Grain Bin Safety: A Zero Entry Mentality

Grain Bin Safety: A Zero Entry Mentality
Grain Bin Safety: A Zero Entry Mentality
Focus on three areas to help keep workers out of grain bins and harm’s way.

Grain Bin Safety: A Zero Entry Mentality

Every year, we are reminded how dangerous grain storage can be. Flowing grain can create a potentially deadly entrapment that can crush or suffocate a person or persons within seconds.

Accidents can occur when you enter a bin to dislodge a bridge of grain that has formed over the top of the grain. It takes only 3 to 4 seconds for you to become entrapped in flowing grain. An average adult can become completely submerged in about 25 seconds.

Grain’s behavior and weight make it extremely difficult for you to get out of the grain without assistance. Tragically, incidents in grain bins can result in multiple fatalities when others attempt to rescue and become engulfed as well.

Entrapment can occur when standing:

  • On moving/flowing grain. The moving grain acts like quicksand and can bury you in seconds.
  • On or below a bridging condition. Bridging occurs when grain clumps together – usually because of moisture or mold – creating an empty space beneath the crust as grain is unloaded. If you stand on or below the bridged grain, it can collapse, either under your weight or unexpectedly, burying you.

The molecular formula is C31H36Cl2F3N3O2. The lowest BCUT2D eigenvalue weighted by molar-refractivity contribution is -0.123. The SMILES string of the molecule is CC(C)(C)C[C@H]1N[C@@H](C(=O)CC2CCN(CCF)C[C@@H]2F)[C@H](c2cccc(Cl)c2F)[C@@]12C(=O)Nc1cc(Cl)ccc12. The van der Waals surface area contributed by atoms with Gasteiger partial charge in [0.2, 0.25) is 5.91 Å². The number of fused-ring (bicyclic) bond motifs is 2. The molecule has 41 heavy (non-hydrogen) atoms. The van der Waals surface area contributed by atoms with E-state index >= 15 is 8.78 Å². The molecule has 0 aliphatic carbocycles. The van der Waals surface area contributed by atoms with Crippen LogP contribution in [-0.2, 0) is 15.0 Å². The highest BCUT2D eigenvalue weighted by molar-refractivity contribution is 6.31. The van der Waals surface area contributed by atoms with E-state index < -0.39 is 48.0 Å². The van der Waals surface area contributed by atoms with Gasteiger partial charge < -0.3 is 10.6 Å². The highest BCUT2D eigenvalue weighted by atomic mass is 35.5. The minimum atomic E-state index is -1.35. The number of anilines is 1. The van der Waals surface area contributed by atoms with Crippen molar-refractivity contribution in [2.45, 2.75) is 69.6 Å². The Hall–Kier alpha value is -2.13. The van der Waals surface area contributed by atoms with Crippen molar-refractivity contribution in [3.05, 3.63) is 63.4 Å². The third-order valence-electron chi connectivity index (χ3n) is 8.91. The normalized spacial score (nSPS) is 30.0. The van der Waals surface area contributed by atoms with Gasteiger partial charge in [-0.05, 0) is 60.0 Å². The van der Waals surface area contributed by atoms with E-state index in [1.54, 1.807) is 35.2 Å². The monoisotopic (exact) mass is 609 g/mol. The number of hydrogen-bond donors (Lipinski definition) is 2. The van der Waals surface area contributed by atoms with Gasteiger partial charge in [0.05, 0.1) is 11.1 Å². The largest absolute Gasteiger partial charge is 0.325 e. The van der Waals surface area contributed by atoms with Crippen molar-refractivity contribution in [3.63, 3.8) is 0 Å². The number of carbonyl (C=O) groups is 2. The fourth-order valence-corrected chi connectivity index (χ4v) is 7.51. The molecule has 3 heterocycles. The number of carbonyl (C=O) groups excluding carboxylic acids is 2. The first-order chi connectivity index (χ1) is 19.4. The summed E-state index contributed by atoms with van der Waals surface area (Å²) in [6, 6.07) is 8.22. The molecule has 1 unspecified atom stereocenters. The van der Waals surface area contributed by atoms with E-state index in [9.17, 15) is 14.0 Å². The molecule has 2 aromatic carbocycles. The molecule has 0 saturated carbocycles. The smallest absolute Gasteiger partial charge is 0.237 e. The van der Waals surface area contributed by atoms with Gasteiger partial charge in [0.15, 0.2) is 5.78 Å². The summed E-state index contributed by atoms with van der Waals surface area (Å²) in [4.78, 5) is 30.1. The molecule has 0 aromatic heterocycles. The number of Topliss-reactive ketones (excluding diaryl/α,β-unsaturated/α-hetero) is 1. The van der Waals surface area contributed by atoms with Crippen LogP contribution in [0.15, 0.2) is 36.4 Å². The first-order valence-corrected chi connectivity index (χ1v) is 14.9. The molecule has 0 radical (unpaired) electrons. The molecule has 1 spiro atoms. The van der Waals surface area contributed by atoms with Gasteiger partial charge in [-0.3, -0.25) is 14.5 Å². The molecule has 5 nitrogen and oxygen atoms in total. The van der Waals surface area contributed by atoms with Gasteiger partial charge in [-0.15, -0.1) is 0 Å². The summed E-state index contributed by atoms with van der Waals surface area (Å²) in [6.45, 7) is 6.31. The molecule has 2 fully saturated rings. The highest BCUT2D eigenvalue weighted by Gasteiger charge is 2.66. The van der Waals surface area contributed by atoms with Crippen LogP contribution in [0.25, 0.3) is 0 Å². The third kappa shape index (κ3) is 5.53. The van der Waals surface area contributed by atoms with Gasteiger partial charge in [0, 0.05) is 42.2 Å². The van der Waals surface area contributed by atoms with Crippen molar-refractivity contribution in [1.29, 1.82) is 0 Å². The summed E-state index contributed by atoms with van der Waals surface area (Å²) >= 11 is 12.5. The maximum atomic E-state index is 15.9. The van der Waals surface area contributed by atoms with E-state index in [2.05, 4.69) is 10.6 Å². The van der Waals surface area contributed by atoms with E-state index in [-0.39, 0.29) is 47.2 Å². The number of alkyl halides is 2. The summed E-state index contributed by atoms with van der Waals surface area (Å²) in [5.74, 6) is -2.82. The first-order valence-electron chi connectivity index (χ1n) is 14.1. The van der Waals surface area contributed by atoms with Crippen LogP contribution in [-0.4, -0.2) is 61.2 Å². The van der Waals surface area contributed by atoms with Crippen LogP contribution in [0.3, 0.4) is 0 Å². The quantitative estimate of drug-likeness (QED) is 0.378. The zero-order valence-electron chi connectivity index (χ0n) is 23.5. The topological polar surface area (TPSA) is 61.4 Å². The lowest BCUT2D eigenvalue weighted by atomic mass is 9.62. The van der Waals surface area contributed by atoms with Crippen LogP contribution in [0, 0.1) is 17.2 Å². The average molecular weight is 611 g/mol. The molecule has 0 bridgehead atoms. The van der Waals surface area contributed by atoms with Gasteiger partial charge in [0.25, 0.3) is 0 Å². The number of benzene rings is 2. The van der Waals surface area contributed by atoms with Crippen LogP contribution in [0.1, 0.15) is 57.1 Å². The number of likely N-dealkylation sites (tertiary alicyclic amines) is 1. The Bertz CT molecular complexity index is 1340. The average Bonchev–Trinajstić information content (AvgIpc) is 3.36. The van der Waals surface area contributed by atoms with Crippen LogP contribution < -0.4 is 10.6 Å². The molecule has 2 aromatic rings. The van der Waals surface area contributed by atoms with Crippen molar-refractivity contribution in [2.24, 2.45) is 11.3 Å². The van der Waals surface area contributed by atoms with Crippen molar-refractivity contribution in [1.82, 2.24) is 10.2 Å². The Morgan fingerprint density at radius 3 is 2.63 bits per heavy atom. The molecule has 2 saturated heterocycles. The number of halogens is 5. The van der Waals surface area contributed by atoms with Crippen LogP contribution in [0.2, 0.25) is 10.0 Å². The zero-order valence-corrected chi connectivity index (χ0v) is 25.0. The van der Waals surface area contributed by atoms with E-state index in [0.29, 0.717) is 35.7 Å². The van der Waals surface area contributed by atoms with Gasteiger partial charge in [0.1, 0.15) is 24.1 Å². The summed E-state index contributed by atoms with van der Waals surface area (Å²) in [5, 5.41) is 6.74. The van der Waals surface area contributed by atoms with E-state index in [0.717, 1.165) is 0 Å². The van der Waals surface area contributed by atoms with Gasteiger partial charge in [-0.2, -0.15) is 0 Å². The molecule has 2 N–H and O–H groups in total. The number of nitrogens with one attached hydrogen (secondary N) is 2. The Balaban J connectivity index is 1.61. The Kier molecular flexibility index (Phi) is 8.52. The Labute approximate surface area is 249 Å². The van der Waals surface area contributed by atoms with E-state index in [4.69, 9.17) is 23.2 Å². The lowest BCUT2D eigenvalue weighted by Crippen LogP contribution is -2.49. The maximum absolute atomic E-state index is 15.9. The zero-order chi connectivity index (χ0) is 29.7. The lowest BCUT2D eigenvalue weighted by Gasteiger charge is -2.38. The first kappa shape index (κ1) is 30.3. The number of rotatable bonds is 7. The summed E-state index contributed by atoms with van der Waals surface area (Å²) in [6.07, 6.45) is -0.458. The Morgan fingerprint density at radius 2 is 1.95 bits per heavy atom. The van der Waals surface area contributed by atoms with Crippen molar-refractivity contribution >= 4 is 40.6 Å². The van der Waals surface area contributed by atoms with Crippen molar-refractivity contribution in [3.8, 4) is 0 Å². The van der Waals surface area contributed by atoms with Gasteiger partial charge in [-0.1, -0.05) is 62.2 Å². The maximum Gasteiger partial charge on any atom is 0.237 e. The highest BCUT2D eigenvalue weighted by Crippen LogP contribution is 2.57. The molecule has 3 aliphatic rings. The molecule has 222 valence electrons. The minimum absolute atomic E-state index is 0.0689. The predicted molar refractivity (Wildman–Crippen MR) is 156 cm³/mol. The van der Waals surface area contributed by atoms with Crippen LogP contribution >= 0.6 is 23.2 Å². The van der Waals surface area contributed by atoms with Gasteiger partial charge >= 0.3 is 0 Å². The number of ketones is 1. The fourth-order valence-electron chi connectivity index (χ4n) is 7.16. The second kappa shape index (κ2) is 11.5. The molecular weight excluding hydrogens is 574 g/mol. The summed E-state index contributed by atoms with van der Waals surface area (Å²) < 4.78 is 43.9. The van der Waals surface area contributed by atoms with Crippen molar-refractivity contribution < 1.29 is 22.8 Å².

• Next to an accumulated pile of grain on the side of the bin. The grain pile can collapse onto you unexpectedly or while you attempt to dislodge it.

Zero entry mentality

The only true way to help reduce the risk of grain entrapment at your facility is to strongly discourage people from entering a bin, unless it’s absolutely necessary. That means developing a “zero entry mentality” with a focus on three key areas to help keep your people out of grain bins and harm’s way. Key areas include:   

  • Grain conditioning. Learn and practice better stored grain quality management and monitor the condition of your grain more closely. Most grain entrapment incidents develop around poorly flowing grain resulting from some type of grain spoilage issue. So if you can prevent spoilage, you may be able to eliminate the leading cause of bin entry.  
  • Reclaim systems. Design and install a reclaim system adequate for the size of bin and commodity involved. It should operate safely and efficiently without the need of operator entry. Provide large sump discharge holes in close proximity to each other on the bin floor. Consider intermediate holes with 24 in x 24 in (minimum) openings every 8 to 10 feet. Draw-off capacity and unloading design should complement handling capacities of the grain handling system. Center holes on 90 ft or larger bins should be 36 in x 36 in or 48 in x 48 in. Guard holes properly to prevent injuries.
  • Service tunnels. Provide larger service tunnels (at least 7 ft tall and 7 ft wide) in larger commercial facilities. Install larger outside access doors – not a simple 24 inch round opening in the side of the bins. These larger access doors should have a minimum 3 ft x 3 ft work platform under them with hand rails for safer operation.


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